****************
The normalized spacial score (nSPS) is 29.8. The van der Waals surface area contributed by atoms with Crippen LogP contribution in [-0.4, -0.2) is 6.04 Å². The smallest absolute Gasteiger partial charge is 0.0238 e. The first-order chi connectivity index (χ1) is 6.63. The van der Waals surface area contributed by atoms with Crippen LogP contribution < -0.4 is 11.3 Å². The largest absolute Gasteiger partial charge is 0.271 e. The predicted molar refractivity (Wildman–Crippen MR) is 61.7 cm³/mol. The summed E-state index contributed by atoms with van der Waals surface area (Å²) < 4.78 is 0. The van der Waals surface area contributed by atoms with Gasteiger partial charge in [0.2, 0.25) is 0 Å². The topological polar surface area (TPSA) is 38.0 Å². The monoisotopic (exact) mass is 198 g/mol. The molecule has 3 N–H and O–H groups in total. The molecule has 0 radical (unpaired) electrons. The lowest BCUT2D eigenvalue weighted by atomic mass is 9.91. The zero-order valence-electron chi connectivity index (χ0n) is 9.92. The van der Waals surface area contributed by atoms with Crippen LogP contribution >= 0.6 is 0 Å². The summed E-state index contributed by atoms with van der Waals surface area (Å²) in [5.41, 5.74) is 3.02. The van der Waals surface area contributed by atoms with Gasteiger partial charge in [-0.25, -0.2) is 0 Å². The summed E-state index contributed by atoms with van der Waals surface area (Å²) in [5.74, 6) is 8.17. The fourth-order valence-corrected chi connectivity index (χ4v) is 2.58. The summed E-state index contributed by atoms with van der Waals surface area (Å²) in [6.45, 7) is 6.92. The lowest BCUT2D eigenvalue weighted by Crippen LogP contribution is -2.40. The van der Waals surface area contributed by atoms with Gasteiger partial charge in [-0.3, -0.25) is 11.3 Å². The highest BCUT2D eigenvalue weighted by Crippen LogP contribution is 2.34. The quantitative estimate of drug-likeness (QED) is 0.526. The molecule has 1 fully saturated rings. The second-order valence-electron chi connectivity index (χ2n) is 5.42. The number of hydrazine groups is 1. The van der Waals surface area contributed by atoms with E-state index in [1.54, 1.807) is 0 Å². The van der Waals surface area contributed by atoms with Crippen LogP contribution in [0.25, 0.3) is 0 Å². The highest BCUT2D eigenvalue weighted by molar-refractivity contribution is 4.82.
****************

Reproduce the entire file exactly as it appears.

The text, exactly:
The normalized spacial score (nSPS) is 29.8. The van der Waals surface area contributed by atoms with Crippen LogP contribution in [-0.4, -0.2) is 6.04 Å². The smallest absolute Gasteiger partial charge is 0.0238 e. The first-order chi connectivity index (χ1) is 6.63. The van der Waals surface area contributed by atoms with Crippen LogP contribution < -0.4 is 11.3 Å². The largest absolute Gasteiger partial charge is 0.271 e. The predicted molar refractivity (Wildman–Crippen MR) is 61.7 cm³/mol. The summed E-state index contributed by atoms with van der Waals surface area (Å²) < 4.78 is 0. The van der Waals surface area contributed by atoms with Gasteiger partial charge in [0.2, 0.25) is 0 Å². The topological polar surface area (TPSA) is 38.0 Å². The monoisotopic (exact) mass is 198 g/mol. The molecule has 3 N–H and O–H groups in total. The molecule has 0 radical (unpaired) electrons. The lowest BCUT2D eigenvalue weighted by atomic mass is 9.91. The zero-order valence-electron chi connectivity index (χ0n) is 9.92. The van der Waals surface area contributed by atoms with Crippen LogP contribution >= 0.6 is 0 Å². The summed E-state index contributed by atoms with van der Waals surface area (Å²) in [5.41, 5.74) is 3.02. The van der Waals surface area contributed by atoms with Gasteiger partial charge in [-0.25, -0.2) is 0 Å². The summed E-state index contributed by atoms with van der Waals surface area (Å²) in [5.74, 6) is 8.17. The fourth-order valence-corrected chi connectivity index (χ4v) is 2.58. The summed E-state index contributed by atoms with van der Waals surface area (Å²) in [6.45, 7) is 6.92. The lowest BCUT2D eigenvalue weighted by Crippen LogP contribution is -2.40. The van der Waals surface area contributed by atoms with Gasteiger partial charge in [-0.3, -0.25) is 11.3 Å². The highest BCUT2D eigenvalue weighted by Crippen LogP contribution is 2.34. The quantitative estimate of drug-likeness (QED) is 0.526. The molecule has 1 fully saturated rings. The second-order valence-electron chi connectivity index (χ2n) is 5.42. The number of hydrazine groups is 1. The van der Waals surface area contributed by atoms with E-state index in [1.54, 1.807) is 0 Å². The van der Waals surface area contributed by atoms with Crippen LogP contribution in [0.25, 0.3) is 0 Å². The highest BCUT2D eigenvalue weighted by molar-refractivity contribution is 4.82.